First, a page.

Wednesday, March 4, 2009


Posted by Peg in South Carolina

lashed on


This time the lashing on went without incident.  Also, this time I measured out a generous 8 yards of the mason’s twine instead of 10 yards.  I still had plenty extra.  By the way, I forgot to mention in the last post that my use of pickup sticks to keep the rod from moving around while I lashed on was from a tip I got from Leigh.  Leigh used rulers.  I didn’t have rulers, so I turned to pickup sticks.

When I lash on I go through about one quarter of the warp bouts.  Then I go back to the first bout and begin to retighten the bouts I have just lashed on.  Then I lash on to the half-way mark and go back to the beginning to retighten, continuing the retightening process to where I have stopped.  I do the same thing after I reach the 3/4 point and then again at the end.  I then tie the cord to the rod on the ending side.  Then I go to the front and check the evenness.  This time it seemed quite even without any further fiddling with the lashing cord.

The first photo shows the warp lashed on.  The warp ends were different lengths, but this will not affect the next step.

First shots thrown


The next step is to throw the initial shots that will spread the warp.  Normally I use fine weft yarn to do this, but this time, because of the few threads per inch, I spread the warp in two stages.  First, I threw two shots in pseudo plain weave (canvas weave has no genuine plain weave possibilities) with a heavy wool rug yarn.  Then I threw four shots in pseudo plain weave with the wool yarn I had used for the sampling.  The second photo on the left shows these initial shots.

These shots have another purpose.  They show me if I have any incorrect threadings.  And they show me if I have any warp threads crossed behind the reed.  The threading is correct.  And there are no crossed threads.  When I am warping with very fine yarns at high epi’s, it is not at all unusual for me to have one or two crossed threads.  This yarn is much easier to work with.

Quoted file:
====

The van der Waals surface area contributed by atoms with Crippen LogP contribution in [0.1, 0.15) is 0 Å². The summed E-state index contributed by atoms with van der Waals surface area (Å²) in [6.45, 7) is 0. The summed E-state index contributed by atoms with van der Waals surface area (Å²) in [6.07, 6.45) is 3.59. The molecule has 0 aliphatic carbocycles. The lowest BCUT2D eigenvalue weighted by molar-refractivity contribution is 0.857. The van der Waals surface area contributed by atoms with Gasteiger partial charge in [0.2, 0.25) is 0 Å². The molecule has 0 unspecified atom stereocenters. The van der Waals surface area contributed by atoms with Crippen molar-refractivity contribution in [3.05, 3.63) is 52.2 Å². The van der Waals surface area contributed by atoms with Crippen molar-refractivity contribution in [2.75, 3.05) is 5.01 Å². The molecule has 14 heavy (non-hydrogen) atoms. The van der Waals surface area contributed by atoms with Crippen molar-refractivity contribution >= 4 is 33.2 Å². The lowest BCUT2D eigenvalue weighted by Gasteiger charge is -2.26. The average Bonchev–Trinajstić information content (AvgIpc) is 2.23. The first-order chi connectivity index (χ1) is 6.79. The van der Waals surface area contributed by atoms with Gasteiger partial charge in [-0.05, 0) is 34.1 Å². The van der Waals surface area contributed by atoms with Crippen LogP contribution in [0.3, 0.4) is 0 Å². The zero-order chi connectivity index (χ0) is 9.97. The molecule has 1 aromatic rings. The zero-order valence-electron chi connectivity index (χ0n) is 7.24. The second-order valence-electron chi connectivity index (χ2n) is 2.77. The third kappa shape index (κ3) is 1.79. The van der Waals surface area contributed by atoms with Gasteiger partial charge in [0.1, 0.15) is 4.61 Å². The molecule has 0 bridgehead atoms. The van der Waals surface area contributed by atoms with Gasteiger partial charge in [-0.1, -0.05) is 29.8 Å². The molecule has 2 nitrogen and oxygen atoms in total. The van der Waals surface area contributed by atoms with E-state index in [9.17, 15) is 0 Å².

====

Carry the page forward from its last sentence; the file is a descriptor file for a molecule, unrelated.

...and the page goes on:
I’m still not ready to start weaving because I want a fringe.  A 10” fringe. This is kind of long but intend either to braid or to twist the ends.  Either process will shorten the fringe some.

Allowing for fringe To allow for the fringe I repeat the shots I just did, only farther back on the warp. The third picture on the left shows these shots thrown.  Now I am ready to start weaving.


For an excellent post on lashing on with lots of detail photos, go to this post from Leigh’s Fiber Journal.




Related Post:  Lashing on to the Front of the Loom:  Part One

Lashing on to the Front of the Loom: Part Two” was written by Margaret Carpenter for Talking about Weaving and was originally posted on March 4, 2009. ©2009 Margaret Carpenter aka Peg in South Carolina


Leigh said...

Ah, mason's twine. I need to get some of the because my own lashing cord is getting rather worn!

Great series on this. I love reading how others lash on as I am always looking for tips. :)

Peg in South Carolina said...

Leigh, you are so thrifty! I never save my lashing cord. I would never have thought to resuse it, largely because I weave different widths and cut the excess off after the twine is tied on. The mason twine I buy comes on a structure(?) that allows you to unwind quickly and easily. It will probably last my weaving lifetime.

bspinner said...

I sure am enjoying and learning a lot from this series of blogs. Thanks for taking the time to share with everyone.

Peg in South Carolina said...

You're welcome, bspinner. Thank you for taking the time to comment.